** It’s better to use switch statements than multi if, else if, statements.

** Error suppression with @ is very slow.

** Turn on apache’s mod_deflate.

** Close your database connections when you’re done with them.

** $row[’id’] is 7 times faster than $row[id].

** Error messages are expensive.

** Do not use functions inside of for loop, such as for ($x=0; $x <count($array); $x) The count() function gets called each time.

** Incrementing a local variable in a method is the fastest. Nearly the same as calling a local variable in a function.

** Incrementing a global variable is 2 times slow than a local var.

** Incrementing an object property (eg. $this->prop++) is 3 times slower than a local variable.

** Incrementing an undefined local variable is 9-10 times slower than a pre-initialized one.

** Just declaring a global variable without using it in a function also slows things down (by about the same amount as incrementing a local var). PHP probably does a check to see if the global exists.

** Method invocation appears to be independent of the number of methods defined in the class because I added 10 more methods to the test class (before and after the test method) with no change in

** Methods in derived classes run faster than ones defined in the base class.

** A function call with one parameter and an empty function body takes about the same time as doing 7-8 $localvar++ operations. A similar method call is of course about 15 $localvar++ operations.

** Surrounding your string by ‘ instead of ” will make things interpret a little faster since php looks for variables inside “…” but not inside ‘…’. Of course you can only do this when you don’t
need to have variables in the string.

** When echoing strings it’s faster to separate them by comma instead of dot. Note: This only works with echo, which is a function that can take several strings as arguments.

** A PHP script will be served at least 2-10 times slower than a static HTML page by Apache. Try to use more static HTML pages and fewer scripts.

** Your PHP scripts are recompiled every time unless the scripts are cached. Install a PHP caching product to typically increase performance by 25-100% by removing compile times.
** Cache as much as possible. Use memcached – memcached is a high-performance memory object caching system intended to speed up dynamic web applications by alleviating database load. OP code caches are useful so that your script does not have to be compiled on every request.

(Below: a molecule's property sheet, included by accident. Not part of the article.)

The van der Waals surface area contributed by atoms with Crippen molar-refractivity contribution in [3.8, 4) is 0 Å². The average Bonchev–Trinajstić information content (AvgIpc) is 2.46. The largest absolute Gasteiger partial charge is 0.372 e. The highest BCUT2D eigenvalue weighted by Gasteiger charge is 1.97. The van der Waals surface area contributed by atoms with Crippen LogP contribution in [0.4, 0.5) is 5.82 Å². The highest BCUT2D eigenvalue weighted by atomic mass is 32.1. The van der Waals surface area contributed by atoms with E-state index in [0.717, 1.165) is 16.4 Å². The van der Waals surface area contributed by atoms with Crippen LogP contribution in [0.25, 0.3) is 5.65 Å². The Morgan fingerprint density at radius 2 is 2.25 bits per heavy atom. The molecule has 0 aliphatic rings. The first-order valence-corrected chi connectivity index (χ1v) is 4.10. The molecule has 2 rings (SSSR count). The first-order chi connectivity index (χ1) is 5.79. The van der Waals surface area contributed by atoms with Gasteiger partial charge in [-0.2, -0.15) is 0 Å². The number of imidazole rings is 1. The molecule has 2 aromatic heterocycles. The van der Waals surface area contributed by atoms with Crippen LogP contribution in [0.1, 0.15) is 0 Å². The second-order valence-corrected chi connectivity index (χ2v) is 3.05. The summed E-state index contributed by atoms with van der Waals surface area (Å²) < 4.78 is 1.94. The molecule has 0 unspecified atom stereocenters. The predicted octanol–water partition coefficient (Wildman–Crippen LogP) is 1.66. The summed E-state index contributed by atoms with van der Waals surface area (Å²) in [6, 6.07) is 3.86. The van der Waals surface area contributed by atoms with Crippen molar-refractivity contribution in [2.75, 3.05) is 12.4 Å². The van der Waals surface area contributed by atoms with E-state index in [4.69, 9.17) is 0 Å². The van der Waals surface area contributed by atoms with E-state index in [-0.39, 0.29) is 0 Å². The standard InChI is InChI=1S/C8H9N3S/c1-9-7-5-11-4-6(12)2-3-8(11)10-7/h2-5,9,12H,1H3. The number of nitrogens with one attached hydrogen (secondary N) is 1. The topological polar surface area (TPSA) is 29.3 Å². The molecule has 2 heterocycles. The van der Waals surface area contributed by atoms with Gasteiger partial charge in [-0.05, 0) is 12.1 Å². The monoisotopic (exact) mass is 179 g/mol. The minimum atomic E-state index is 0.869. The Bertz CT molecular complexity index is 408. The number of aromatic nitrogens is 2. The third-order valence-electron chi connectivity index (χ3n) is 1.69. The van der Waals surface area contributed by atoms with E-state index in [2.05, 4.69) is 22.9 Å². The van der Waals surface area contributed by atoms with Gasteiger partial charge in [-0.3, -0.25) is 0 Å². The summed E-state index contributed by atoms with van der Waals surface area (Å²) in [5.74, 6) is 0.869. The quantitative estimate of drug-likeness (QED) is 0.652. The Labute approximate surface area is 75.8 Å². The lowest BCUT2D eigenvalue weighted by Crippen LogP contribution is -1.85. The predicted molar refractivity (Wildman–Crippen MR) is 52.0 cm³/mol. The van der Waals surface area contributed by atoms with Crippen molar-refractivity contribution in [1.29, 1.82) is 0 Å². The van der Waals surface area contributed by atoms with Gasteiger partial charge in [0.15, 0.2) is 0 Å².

** When working with strings and you need to check that the string is either of a certain length you’d understandably would want to use the strlen() function. This function is pretty quick since it’s operation
does not perform any calculation but merely return the already known length of a string available in the zval structure (internal C struct used to store variables in PHP). However because strlen() is a
function it is still somewhat slow because the function call requires several operations such as lowercase & hashtable lookup followed by the execution of said function. In some instance you can improve the speed of your code by using an isset() trick.

if (strlen($foo) < 5) { echo “Foo is too short”; }
if (!isset($foo{5})) { echo “Foo is too short”; }

** Calling isset() happens to be faster then strlen() because unlike strlen(), isset() is a language construct and not a function meaning that it’s execution does not require function lookups and lowercase.
This means you have virtually no overhead on top of the actual code that determines the string’s length.

** When incrementing or decrementing the value of the variable $i++ happens to be a slower than ++$i. This is something PHP specific and does not apply to other languages, so don’t go modifying your C or
Java code thinking it’ll suddenly become faster, it won’t. ++$i happens to be faster in PHP because instead of 4 opcodes used for $i++ you only need 3. Post incrementation actually causes in the creation
of a temporary var that is then incremented. While pre-incrementation increases the original value directly. This is one of the optimization that opcode optimized like Zend’s PHP optimizer. It is a still a good idea to keep in mind since not all opcode optimizers perform this optimization and there are plenty of ISPs and servers running without an opcode optimizer.

** Not everything has to be OOP, often it is too much overhead, each method and object call consumes a lot of memory.

** Do not implement every data structure as a class, arrays are useful, too.

** Don’t split methods too much, think, which code you will really re-use.

** You can always split the code of a method later, when needed.

** Make use of the countless predefined functions.
** If you have very time consuming functions in your code, consider writing them as C extensions.

** Profile your code. A profiler shows you, which parts of your code consumes how many time. The Xdebug debugger already contains a profiler. Profiling shows you the bottlenecks in overview.

** mod_gzip which is available as an Apache module compresses your data on the fly and can reduce the data to transfer up to 80%.

– Sankar ganesh

If you have any queries please leave a comment

Hope this will be useful